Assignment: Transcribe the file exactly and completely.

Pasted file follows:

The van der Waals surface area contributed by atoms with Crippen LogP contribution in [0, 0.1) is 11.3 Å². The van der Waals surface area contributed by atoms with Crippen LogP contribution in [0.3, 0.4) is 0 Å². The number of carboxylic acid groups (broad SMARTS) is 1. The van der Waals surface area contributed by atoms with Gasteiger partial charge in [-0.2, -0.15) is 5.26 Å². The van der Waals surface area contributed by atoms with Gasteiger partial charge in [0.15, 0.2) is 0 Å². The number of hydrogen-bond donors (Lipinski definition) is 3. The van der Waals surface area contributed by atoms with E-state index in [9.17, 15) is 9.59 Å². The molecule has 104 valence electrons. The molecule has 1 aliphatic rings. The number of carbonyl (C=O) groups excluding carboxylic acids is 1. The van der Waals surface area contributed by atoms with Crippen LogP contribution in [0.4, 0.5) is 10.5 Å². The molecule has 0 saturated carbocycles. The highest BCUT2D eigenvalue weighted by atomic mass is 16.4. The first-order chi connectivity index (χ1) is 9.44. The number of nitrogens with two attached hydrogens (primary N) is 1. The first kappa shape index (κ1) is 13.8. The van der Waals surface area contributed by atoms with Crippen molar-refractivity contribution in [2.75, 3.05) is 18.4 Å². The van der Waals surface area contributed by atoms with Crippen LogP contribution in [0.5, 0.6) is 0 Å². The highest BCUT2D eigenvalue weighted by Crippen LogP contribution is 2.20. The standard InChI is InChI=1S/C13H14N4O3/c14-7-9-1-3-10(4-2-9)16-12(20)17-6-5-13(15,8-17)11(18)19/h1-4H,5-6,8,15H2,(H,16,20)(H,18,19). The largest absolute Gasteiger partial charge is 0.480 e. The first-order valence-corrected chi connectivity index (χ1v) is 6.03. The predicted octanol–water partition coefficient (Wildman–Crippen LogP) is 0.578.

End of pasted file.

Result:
The van der Waals surface area contributed by atoms with Crippen LogP contribution in [0, 0.1) is 11.3 Å². The van der Waals surface area contributed by atoms with Crippen LogP contribution in [0.3, 0.4) is 0 Å². The number of carboxylic acid groups (broad SMARTS) is 1. The van der Waals surface area contributed by atoms with Gasteiger partial charge in [-0.2, -0.15) is 5.26 Å². The van der Waals surface area contributed by atoms with Gasteiger partial charge in [0.15, 0.2) is 0 Å². The number of hydrogen-bond donors (Lipinski definition) is 3. The van der Waals surface area contributed by atoms with E-state index in [9.17, 15) is 9.59 Å². The molecule has 104 valence electrons. The molecule has 1 aliphatic rings. The number of carbonyl (C=O) groups excluding carboxylic acids is 1. The van der Waals surface area contributed by atoms with Crippen LogP contribution in [0.4, 0.5) is 10.5 Å². The molecule has 0 saturated carbocycles. The highest BCUT2D eigenvalue weighted by atomic mass is 16.4. The first-order chi connectivity index (χ1) is 9.44. The number of nitrogens with two attached hydrogens (primary N) is 1. The first kappa shape index (κ1) is 13.8. The van der Waals surface area contributed by atoms with Crippen molar-refractivity contribution in [2.75, 3.05) is 18.4 Å². The van der Waals surface area contributed by atoms with Crippen LogP contribution in [0.5, 0.6) is 0 Å². The highest BCUT2D eigenvalue weighted by Crippen LogP contribution is 2.20. The standard InChI is InChI=1S/C13H14N4O3/c14-7-9-1-3-10(4-2-9)16-12(20)17-6-5-13(15,8-17)11(18)19/h1-4H,5-6,8,15H2,(H,16,20)(H,18,19). The largest absolute Gasteiger partial charge is 0.480 e. The first-order valence-corrected chi connectivity index (χ1v) is 6.03. The predicted octanol–water partition coefficient (Wildman–Crippen LogP) is 0.578.